Thrown together by events at the pool, each of these characters have a life changing summer ahead of them that brings new meaning to the idea of family and friendship.

Harmless, untaxing, drivel.

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THE BRAVE by Nicholas Evans

the brave by nicholas evans

Not long ago I was gripped by the opening episode of a BBC drama called Undercover, and in particular a scene which took place on death row. THE BRAVE starts in a very similar way and, equally, got under my skin. The unfolding plots are ostensibly very different yet share some interesting parallels in the questions they ask about cruelty, the value of life and  the impact of lies on both the deceived and the one doing the misleading.

In common with Evans other novels, THE BRAVE is packed full of high drama balanced with, in my view, much more successful, moments of quiet, during which the complex moral subjects he’s grappling with can more easily be heard. Here the plot revolves around a writer, Tom Bedford, whose estrnaged son, Danny, is facing a military court for his role in the killing of civilians during the Iraq war. Told via a narrative that moves between past and present, we learn that Tom has had a traumatic childhood involving physical bullying, shocking revelations about his parents, domestic violence and the death of his mother. It’s perhaps little wonder that the relationships he’s forged as an adult have been difficult, a problem compounded by shame about his past and a refusal to disclose important facts about it. But a deep yearning to give support to Danny makes Tom confront both the truth and the guilt that’s been destroying him.

Evans is at pains to show us how the past shapes the future. As a child, Tom, looked to the larger than life fictional cowboys that graced his TV set for a way of escaping reality. But the glamour and excitement of moving to Hollywood and meeting  the actor who plays one of his childhood heroes is shortlived compared to the long lasting impact of being taught how to ride, and about the majesty of nature, by an “Indian”. As an adult, Tom is an expert on the Native American Blackfleet tribe and lives an isolated life in the West. It can feel contrived at times – and the Hollywood setting that’s the backdrop for Tom’s adolescence only serves to underscore Evan’s obvious eye half being on the movie of his book. But a fast moving plot, some good characterisation and the knotty ethical questions it poses, prove fairly forgiving and THE BRAVE is a highly successful page turner.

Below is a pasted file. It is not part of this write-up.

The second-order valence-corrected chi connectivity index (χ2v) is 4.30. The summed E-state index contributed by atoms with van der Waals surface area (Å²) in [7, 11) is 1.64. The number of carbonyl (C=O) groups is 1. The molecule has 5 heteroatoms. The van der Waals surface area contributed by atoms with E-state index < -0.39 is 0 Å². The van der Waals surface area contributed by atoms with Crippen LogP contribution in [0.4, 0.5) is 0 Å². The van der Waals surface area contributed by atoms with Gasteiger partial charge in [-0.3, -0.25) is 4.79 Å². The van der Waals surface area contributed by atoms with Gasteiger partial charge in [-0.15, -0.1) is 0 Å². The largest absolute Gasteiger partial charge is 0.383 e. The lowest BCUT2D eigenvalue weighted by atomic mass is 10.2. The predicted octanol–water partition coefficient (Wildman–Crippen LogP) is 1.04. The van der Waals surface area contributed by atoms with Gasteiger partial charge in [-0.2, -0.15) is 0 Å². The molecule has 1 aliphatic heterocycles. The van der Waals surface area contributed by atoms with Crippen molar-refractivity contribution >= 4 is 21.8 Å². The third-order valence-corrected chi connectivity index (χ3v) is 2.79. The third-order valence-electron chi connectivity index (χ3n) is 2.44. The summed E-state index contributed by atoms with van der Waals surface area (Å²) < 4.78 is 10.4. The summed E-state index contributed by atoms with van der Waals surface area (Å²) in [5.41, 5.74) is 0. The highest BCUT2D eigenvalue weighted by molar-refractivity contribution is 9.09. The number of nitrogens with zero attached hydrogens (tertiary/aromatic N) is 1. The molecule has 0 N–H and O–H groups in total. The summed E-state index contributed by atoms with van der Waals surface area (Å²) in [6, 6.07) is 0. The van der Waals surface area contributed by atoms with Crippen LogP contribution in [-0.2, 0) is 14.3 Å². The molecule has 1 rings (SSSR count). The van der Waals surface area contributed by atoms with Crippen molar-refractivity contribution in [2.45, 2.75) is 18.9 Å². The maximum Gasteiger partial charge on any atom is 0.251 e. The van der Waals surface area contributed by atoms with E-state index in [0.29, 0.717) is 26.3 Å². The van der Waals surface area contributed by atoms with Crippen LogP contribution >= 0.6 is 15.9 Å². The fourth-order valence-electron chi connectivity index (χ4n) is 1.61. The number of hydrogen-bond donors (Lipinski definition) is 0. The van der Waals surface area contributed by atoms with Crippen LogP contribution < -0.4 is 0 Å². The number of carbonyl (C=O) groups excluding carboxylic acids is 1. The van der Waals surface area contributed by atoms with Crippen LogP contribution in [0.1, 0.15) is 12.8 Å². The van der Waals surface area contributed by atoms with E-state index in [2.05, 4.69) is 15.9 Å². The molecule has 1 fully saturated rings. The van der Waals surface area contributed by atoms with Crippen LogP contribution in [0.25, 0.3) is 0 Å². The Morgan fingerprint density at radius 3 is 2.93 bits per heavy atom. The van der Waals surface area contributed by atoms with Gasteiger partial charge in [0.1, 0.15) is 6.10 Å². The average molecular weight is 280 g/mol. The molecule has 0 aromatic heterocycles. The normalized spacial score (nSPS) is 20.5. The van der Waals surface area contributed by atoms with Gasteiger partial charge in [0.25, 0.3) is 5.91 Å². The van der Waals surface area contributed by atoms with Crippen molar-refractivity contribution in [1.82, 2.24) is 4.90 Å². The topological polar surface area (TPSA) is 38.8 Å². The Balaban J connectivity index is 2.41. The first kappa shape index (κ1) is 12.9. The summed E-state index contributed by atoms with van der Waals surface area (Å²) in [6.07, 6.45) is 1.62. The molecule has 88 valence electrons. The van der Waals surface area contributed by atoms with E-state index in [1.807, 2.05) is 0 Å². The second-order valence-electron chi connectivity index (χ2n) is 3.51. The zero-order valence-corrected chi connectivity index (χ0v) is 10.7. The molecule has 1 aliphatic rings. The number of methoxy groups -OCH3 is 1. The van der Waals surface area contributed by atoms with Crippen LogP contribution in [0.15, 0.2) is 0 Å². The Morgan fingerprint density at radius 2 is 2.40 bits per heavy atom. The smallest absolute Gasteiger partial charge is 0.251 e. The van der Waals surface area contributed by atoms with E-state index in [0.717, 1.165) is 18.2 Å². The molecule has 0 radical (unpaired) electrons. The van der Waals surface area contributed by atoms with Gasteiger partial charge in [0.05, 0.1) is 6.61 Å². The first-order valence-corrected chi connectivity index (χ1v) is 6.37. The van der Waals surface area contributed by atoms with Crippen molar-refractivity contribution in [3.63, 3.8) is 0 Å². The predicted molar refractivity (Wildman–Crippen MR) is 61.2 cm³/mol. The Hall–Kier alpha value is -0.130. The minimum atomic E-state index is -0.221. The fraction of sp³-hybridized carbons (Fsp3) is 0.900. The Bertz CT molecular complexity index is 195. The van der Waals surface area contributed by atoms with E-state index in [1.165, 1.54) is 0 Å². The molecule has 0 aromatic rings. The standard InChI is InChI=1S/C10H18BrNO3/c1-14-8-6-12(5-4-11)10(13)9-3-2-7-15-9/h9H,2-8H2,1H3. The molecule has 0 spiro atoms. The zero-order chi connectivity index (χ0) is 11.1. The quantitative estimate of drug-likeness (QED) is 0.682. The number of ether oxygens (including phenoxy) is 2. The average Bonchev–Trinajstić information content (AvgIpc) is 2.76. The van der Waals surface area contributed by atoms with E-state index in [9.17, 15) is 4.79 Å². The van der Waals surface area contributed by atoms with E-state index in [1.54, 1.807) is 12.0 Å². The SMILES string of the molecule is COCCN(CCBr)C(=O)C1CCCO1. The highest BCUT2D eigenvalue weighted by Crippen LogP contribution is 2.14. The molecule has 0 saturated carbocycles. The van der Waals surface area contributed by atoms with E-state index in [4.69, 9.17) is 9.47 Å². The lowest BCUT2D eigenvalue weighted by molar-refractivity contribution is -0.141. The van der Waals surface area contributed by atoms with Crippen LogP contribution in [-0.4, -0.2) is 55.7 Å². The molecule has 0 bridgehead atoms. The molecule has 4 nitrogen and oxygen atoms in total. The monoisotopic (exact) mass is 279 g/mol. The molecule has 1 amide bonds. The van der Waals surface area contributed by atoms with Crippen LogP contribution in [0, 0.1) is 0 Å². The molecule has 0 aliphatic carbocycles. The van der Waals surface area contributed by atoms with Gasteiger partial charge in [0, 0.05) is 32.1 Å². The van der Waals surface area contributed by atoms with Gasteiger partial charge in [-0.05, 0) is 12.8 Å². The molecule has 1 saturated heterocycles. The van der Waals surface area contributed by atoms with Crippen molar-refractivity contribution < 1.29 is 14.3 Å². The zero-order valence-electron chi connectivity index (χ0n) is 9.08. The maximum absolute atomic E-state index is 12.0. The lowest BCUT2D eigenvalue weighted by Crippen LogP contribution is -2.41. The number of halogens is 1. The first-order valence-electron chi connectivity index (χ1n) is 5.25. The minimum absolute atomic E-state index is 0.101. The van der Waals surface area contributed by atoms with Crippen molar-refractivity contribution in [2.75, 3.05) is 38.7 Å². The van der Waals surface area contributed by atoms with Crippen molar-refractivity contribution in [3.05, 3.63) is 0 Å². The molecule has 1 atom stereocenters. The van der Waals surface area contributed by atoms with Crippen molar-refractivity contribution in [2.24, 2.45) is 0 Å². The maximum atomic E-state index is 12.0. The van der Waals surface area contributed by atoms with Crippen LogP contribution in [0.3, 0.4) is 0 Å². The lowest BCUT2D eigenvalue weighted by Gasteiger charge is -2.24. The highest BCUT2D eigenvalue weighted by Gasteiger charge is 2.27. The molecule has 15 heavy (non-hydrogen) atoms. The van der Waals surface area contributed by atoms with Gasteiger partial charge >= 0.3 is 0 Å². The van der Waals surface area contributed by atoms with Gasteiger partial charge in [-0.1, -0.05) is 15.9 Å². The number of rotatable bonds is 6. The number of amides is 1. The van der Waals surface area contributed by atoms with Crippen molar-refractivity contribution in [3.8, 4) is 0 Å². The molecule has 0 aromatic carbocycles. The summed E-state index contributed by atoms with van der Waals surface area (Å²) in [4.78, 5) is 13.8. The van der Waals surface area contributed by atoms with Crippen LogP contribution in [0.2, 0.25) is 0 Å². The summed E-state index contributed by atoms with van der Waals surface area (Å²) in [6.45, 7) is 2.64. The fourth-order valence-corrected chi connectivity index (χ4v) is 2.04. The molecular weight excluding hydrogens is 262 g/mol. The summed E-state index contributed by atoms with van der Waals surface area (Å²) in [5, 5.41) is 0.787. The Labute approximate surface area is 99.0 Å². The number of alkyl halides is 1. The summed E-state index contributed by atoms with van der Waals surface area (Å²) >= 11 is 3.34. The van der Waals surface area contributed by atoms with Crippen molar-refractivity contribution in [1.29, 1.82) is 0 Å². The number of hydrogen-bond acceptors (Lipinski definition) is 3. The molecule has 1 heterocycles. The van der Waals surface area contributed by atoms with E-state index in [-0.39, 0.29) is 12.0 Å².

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STATION ELEVEN by Emily St John Mandel

station eleven by emily st john mandel

STATION ELEVEN opens with a performance of King Lear and is rich with reminders that, whilst we may live in a more technologically advanced world, humankind has not changed much since 1616, nor does it look set to change much in the future. In this year, the 400th anniversary of Shakespeare’s death, we are still programmed to survive, to strive and to build connections with others.

Playing King Lear is Arthur Leander and his story holds together the various plot lines that make up STATION ELEVEN. Set partly in a present on the verge of being destroyed by a deadly flu virus, and partly in a post Apocalyptic future, it is unexpectedly gentle, beautiful and uplifting. Kirsten, a young girl on stage with Leander, survives the epidemic and joins with a band of actors and musicians called the Travelling Symphony, who traverse a sparsely populated landscape performing for the inhabitants of far flung pockets of new settlements. She carries with her a sci-fi comic containing exquisite drawings of a new planet that’s hiding in a black hole in space. The planet is called Station Eleven and the artist is Miranda, Leander’s ex-wife, who succumbs to the flu lying on a beach watching the sunset blaze and reflecting on her assumptions about what the world would always be like. The only other copy of her comic ever made also survives the apocalypse in tact, given by Leander to his son and left by the boy in an airport terminal where one survivor has set up a museum of relics from the pre-collapse world. The drawings immortalise Leander, fulfilling his desire as an actor not just to be seen but to be remembered albeit not in the way he imagined when comparing himself to the old movie stars whose films are watched over and over